Investors have to take risk to make money, but deciding what type of risk and how much to take given certain environments can be key to long-term success. In the current environment, where we believe valuations are elevated, the key is finding investments where we have conviction that the return potential justifies the risk being taken. Over the last few years, we have been reducing our exposure to traditional asset classes as euphoric investors have bid up prices and chased yields. These allocations have typically gone to more lending-related strategies, where we believe investors can make relatively attractive returns without having to suffer through stock-like volatility. Where appropriate, we have also increased our allocations to private alternative investments, where there can be a premium for taking on illiquidity.

    • True Diversification

    We define a truly diversified portfolio as one with multiple drivers of return. If stocks and bonds have the potential to move in lockstep during a downturn, then a broader and more dynamic alternative approach to diversification is necessary to be effective. While lack of access and due diligence expertise may keep other firms from investing in alternatives, Morton Capital has been at the forefront of incorporating innovative asset classes such as real estate equity, private lending and reinsurance into our clients’ portfolios. These asset classes should not move in lockstep with the market and should better manage risk if we encounter a sustained correction.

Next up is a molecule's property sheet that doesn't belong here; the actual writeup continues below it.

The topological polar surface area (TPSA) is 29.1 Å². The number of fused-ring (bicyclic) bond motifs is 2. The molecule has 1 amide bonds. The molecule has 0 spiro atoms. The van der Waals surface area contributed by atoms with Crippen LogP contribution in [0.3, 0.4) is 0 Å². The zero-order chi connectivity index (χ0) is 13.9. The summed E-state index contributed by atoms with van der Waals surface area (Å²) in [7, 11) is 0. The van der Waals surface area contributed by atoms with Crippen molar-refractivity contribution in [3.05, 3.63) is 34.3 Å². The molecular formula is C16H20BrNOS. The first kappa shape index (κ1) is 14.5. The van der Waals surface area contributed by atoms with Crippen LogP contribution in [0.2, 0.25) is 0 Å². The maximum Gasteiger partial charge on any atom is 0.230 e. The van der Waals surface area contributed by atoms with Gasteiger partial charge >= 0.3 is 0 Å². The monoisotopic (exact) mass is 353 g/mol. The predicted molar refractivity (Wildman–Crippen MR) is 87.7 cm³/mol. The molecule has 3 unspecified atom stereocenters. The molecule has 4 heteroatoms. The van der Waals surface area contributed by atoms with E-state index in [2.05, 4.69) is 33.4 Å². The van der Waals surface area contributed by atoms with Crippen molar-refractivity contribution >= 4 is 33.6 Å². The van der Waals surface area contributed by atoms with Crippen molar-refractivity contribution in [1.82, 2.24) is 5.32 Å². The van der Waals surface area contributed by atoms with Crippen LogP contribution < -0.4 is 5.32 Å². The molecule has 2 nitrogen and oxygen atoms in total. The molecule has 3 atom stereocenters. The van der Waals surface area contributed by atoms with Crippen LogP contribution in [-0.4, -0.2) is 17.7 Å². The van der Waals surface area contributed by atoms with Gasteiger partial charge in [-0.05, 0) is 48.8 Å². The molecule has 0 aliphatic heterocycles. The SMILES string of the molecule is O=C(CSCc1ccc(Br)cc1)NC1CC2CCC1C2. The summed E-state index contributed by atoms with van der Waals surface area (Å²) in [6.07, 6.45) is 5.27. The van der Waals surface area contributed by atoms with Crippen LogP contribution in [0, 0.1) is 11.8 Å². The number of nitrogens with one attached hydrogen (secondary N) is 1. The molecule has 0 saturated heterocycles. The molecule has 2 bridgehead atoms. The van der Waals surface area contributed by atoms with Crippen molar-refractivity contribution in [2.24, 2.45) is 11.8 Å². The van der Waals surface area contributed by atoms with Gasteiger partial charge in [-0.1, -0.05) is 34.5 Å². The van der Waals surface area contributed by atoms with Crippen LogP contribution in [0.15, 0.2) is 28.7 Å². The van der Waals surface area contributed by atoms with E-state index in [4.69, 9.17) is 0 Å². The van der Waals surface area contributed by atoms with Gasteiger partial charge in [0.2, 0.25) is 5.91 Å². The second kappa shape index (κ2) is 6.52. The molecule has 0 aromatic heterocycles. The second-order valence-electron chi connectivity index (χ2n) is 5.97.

• Cash Flow

    In designing our client portfolios, we have always shown a preference for investments that can generate immediate or reasonably fast cash flow. While long-term buy-and-hold strategies can be successful, we prefer to be paid while we wait. In the current low-interest-rate environment, we have tilted our public stock portfolio to more dividend-paying stocks and have sought higher levels of cash flow in the private lending space as a replacement for traditional low-yielding bonds. We believe these cash flow-focused assets, especially in the private lending space, will generate more attractive and consistent outcomes for our clients while simultaneously supporting their lifestyles.